Kaarin Vembar is obsessed with the luxury and apparel markets. She also has a sassy mouth so her managing editor decided to give her a column in an attempt to harness insight for readers. Kaarin can be reached at [email protected].
We are venturing back to wearing hard pants.
Hard pants are the opposite of soft pants, or what we all gravitated to during 2020 as the pandemic waged on and we were all stuck at home and thought, "Why the hell would I ever wear anything with a zipper or a button?"
So we all donned athleisure and pj's and ate carbs because how else were we going to get any dopamine? In a year where apparel sales largely tanked, products that were cozy and stretchy took prominent placement in our closets. This is why Target's activewear brand pulled in $1 billion in its first year, why Lululemon continues to make bank, and why Crocs, like the monster Hydra in Greek mythology, refuses to die and if you try to get rid of a pair two more magically appear in your house.
But, denim. Denim may be the biggest apparel story for this year.
That's because we are starting to tiptoe back towards a reality that involves leaving our homes and engaging in life once more. (Although — disclaimer — all of this may be different when you read this. I had an entirely different intro to this article a week ago that was more along the lines of, "We're back baby!" and then the delta variant and new guidance from the Centers for Disease Control and Prevention led to a fresh wave of concern.) Who What Wear in February even called denim the big trend of 2021, stating "now more than ever, denim matters to us all."
As we wade into uncharted waters, jeans are the item we seem to be returning to. They are comfortable (or comfortable enough), can go from one type of occasion or life moment to another, and are simply a great bridge product when life is uncertain. According to The State of Denim report by Trendalytics, 2 million people are searching the word 'jeans' online on a weekly basis — up 33% year over year. Comparatively, there are 940,000 weekly searches for work-from-home bottoms (defined as leggings, sweatpants and joggers).
Additionally, about 40% of the population is wearing a different size compared to a year ago, according to Maria Rugolo, director and industry analyst of apparel at The NPD Group. That means people need new apparel, including new denim options.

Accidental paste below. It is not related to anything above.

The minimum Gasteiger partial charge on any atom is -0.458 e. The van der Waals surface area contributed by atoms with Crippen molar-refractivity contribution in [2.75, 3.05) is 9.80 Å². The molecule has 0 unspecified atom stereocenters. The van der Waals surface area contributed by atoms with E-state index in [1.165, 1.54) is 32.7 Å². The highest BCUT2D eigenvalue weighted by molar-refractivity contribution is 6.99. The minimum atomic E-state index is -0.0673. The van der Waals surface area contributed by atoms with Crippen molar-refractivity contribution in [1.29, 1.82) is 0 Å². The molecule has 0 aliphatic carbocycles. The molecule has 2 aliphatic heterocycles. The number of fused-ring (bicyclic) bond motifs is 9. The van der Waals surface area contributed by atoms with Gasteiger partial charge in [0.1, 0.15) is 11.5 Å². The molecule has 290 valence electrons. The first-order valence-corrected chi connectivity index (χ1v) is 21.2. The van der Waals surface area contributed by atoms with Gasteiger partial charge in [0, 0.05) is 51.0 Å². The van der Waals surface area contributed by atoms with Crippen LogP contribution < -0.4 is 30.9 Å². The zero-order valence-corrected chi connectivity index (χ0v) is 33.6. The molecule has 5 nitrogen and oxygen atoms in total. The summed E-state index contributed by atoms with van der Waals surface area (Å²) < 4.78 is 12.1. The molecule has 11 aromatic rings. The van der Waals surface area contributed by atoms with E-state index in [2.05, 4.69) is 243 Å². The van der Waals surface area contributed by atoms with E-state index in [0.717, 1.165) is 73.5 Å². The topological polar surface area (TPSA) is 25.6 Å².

Yet, a jeans comeback is serving up some surprises.
If you haven't gotten the memo, skinny jeans are over. Or at least partially over. The truth is that we are having a real olly olly oxen free kind of moment where anything is acceptable because we have been contemplating our own mortality for a year and a half.
I've been waiting for us to collectively decide that we love ourselves enough to take a beat and temporarily put down our skinny jeans. We have spent way too much time shoving and stuffing ourselves into those things and we've been doing it since the 2010s. Every season I would think this would be the moment we could get another silhouette and a whisper deep from the fashion void would shout, "No girl." FOR. TEN. YEARS.
Then things changed, and they changed big. We boomeranged ourselves right back to the era of mom jeans.
And we are going to pause here so I can bring out the classic SNL sketch Mom Jeans.
You see all of that they were making fun of in the sketch? Yeah, that's what's in style now. Or at least we are seeing variations of those products and all the cool kids are wearing them.
According to Trendalytics, searches for looser fits have more than doubled from 2019 (up 101%) and are growing at an accelerated rate. People are looking for baggy styles, and when I say that I specifically mean "mom jeans" is what people are straight-up typing into their search bar. And that trend is forecast to last straight into 2022.
Which isn't exactly a huge surprise. Levi's has been talking about relaxing its fit for a while. In the company's latest earnings, CEO Chip Bergh said the baggy silhouettes that were launched pre-pandemic are continuing to drive growth. "It really took hold and then as the pandemic kind of started to happen, we just kept doubling down on it from one season to the next," Bergh said on an earnings call with analysts.
Levis, which fancies itself as leading the larger trend, does appear as number eight on a list of top 10 denim brands based on the number of average weekly searches compared to last year. The top three spots belong to Zara, Wrangler and Old Navy.
When it comes to that top spot, Zara jeans are being searched for 49,000 times a week, up 35% year over year. Trendalytics says the company "quickly adapts, pushing new silhouettes such as the wide leg jean ... into stores while styles are still on the rise."
Top 10 denim brands based on the number of average weekly searches compared to last year
Ultimately, as generations before, we will have to answer for our sartorial crimes. Years from now we will look back at pictures of us in those mom jeans and have to answer the question of, "What were you wearing?" Because jean styles, whether we like it or not, are a marker of time.
But that is part of what fashion offers — a sweet nostalgia. Of thinking of who we once were and what we were going through when we declared a trend over or decided to pick up a new silhouette. And venturing out of stretch pants to put on a baggy jean will hopefully be part of a larger story of how we found ways to adapt to changes largely out of our control.